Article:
Today, I want to tell you a story. It is not my story. It is Saah Millimono’s story. Maybe it is actually not his story, it is the novel’s protagonist Tarnue’s story. And not just Tarnue’s, it is also Kou’s story. I know that if I go on, and on, this will end up as a story of Tarnue’s family, Kou’s family and by the time we are done, it will be the story of lives in Monrovia, Liberia and beyond to other countries that have been through civil war. As some commentators would want us to believe, this means not just neighbouring Sierra Leone, but much of Africa. Is this is a book about Africa? What never seems to be mentioned is that this has happened, civil war happens and will happen anywhere in the world. That war is human. And love is human too.
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The duration of the passage and the dangers associated with it had prepared us for the worst, but the first few days of azure skies and blazing sun dispelled our fears. We sat on deck at sunset to while away the time, hardly ever sleeping for our excitement, and sometimes we sang and evoked life on the plantations until dawn. I would lean against the rail to relish the pleasant sea breeze and to gaze at the gleaming waters stretching endlessly around us. Occasionally, the sound of the waves lashing against the ship would reach me like a song from far across the ocean, soothing my nerves.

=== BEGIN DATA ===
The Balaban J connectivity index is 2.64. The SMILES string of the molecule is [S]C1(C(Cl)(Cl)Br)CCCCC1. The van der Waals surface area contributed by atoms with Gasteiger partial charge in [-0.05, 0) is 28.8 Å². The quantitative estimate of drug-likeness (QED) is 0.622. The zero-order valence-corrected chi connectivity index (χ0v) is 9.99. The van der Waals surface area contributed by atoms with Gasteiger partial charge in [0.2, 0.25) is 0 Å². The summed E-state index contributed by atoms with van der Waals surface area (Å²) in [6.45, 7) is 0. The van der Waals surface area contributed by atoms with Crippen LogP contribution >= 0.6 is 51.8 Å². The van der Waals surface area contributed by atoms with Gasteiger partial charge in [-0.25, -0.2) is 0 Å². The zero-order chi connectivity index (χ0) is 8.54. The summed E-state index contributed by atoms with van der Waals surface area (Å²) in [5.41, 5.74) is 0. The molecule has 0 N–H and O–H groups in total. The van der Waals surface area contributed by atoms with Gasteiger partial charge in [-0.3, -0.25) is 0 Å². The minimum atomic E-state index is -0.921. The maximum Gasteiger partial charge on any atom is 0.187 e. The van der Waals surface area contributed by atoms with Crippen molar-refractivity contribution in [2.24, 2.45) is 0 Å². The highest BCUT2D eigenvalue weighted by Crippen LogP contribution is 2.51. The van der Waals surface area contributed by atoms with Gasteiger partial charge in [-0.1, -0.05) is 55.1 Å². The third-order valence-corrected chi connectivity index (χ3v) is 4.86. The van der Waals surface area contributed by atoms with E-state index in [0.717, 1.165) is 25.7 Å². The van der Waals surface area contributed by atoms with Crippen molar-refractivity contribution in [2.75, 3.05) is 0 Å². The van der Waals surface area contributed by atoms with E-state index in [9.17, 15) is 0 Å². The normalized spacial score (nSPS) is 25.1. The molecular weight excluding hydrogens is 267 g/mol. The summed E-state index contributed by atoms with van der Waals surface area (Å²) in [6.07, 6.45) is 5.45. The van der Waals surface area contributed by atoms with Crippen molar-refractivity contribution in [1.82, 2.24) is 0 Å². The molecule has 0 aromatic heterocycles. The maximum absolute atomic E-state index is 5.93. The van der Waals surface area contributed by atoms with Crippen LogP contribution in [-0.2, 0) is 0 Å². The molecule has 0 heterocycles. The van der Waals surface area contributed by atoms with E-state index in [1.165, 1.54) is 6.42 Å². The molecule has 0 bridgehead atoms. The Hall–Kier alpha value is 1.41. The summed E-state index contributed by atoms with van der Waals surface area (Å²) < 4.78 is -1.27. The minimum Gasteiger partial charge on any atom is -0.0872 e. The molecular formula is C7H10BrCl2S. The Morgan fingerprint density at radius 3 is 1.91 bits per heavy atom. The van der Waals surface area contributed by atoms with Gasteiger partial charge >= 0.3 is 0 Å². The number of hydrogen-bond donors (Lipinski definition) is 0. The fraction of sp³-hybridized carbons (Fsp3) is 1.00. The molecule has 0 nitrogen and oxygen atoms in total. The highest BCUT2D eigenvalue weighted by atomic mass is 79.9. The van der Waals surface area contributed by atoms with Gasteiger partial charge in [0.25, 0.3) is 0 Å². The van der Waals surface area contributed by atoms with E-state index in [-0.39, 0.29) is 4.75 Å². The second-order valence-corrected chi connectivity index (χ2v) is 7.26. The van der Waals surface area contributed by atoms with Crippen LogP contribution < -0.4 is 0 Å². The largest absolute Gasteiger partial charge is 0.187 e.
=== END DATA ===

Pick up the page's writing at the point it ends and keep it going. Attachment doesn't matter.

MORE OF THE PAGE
Meanwhile the ship edged on, tearing through the churning waters, moving further away from America and heading steadily toward our destination. There were days when I would chose to keep to myself, refusing to join Reverend Barclay and others for prayer.